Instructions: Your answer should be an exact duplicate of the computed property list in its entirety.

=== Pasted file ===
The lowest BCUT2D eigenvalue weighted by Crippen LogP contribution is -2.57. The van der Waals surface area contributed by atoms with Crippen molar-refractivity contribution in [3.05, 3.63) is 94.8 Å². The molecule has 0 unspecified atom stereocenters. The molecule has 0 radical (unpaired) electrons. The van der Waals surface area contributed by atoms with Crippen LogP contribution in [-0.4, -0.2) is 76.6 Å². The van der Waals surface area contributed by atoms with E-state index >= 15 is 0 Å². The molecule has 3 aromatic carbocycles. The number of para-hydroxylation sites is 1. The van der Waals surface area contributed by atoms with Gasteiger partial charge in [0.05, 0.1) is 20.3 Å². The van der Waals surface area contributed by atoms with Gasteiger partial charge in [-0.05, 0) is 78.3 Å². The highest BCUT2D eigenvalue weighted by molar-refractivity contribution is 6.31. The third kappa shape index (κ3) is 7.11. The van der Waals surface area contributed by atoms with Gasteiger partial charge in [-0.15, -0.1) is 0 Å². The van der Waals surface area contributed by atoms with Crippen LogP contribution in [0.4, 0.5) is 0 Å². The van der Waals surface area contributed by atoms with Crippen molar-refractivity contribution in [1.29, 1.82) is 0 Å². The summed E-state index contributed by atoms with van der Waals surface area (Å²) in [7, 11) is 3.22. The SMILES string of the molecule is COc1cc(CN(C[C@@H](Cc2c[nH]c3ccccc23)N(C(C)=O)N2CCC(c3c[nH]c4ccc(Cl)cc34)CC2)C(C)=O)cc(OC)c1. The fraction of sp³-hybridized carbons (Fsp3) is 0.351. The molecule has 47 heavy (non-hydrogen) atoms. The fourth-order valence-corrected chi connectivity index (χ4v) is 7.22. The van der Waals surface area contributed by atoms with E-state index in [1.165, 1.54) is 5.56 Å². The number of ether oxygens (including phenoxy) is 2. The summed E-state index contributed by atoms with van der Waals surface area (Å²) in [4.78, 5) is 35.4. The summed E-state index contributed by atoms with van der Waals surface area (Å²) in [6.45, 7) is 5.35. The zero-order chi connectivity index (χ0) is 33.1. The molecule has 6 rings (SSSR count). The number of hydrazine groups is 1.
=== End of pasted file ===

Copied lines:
The lowest BCUT2D eigenvalue weighted by Crippen LogP contribution is -2.57. The van der Waals surface area contributed by atoms with Crippen molar-refractivity contribution in [3.05, 3.63) is 94.8 Å². The molecule has 0 unspecified atom stereocenters. The molecule has 0 radical (unpaired) electrons. The van der Waals surface area contributed by atoms with Crippen LogP contribution in [-0.4, -0.2) is 76.6 Å². The van der Waals surface area contributed by atoms with E-state index >= 15 is 0 Å². The molecule has 3 aromatic carbocycles. The number of para-hydroxylation sites is 1. The van der Waals surface area contributed by atoms with Gasteiger partial charge in [0.05, 0.1) is 20.3 Å². The van der Waals surface area contributed by atoms with Gasteiger partial charge in [-0.05, 0) is 78.3 Å². The highest BCUT2D eigenvalue weighted by molar-refractivity contribution is 6.31. The third kappa shape index (κ3) is 7.11. The van der Waals surface area contributed by atoms with Gasteiger partial charge in [-0.15, -0.1) is 0 Å². The van der Waals surface area contributed by atoms with Crippen LogP contribution in [0.4, 0.5) is 0 Å². The van der Waals surface area contributed by atoms with Crippen molar-refractivity contribution in [1.29, 1.82) is 0 Å². The summed E-state index contributed by atoms with van der Waals surface area (Å²) in [7, 11) is 3.22. The SMILES string of the molecule is COc1cc(CN(C[C@@H](Cc2c[nH]c3ccccc23)N(C(C)=O)N2CCC(c3c[nH]c4ccc(Cl)cc34)CC2)C(C)=O)cc(OC)c1. The fraction of sp³-hybridized carbons (Fsp3) is 0.351. The molecule has 47 heavy (non-hydrogen) atoms. The fourth-order valence-corrected chi connectivity index (χ4v) is 7.22. The van der Waals surface area contributed by atoms with E-state index in [1.165, 1.54) is 5.56 Å². The number of ether oxygens (including phenoxy) is 2. The summed E-state index contributed by atoms with van der Waals surface area (Å²) in [4.78, 5) is 35.4. The summed E-state index contributed by atoms with van der Waals surface area (Å²) in [6.45, 7) is 5.35. The zero-order chi connectivity index (χ0) is 33.1. The molecule has 6 rings (SSSR count). The number of hydrazine groups is 1.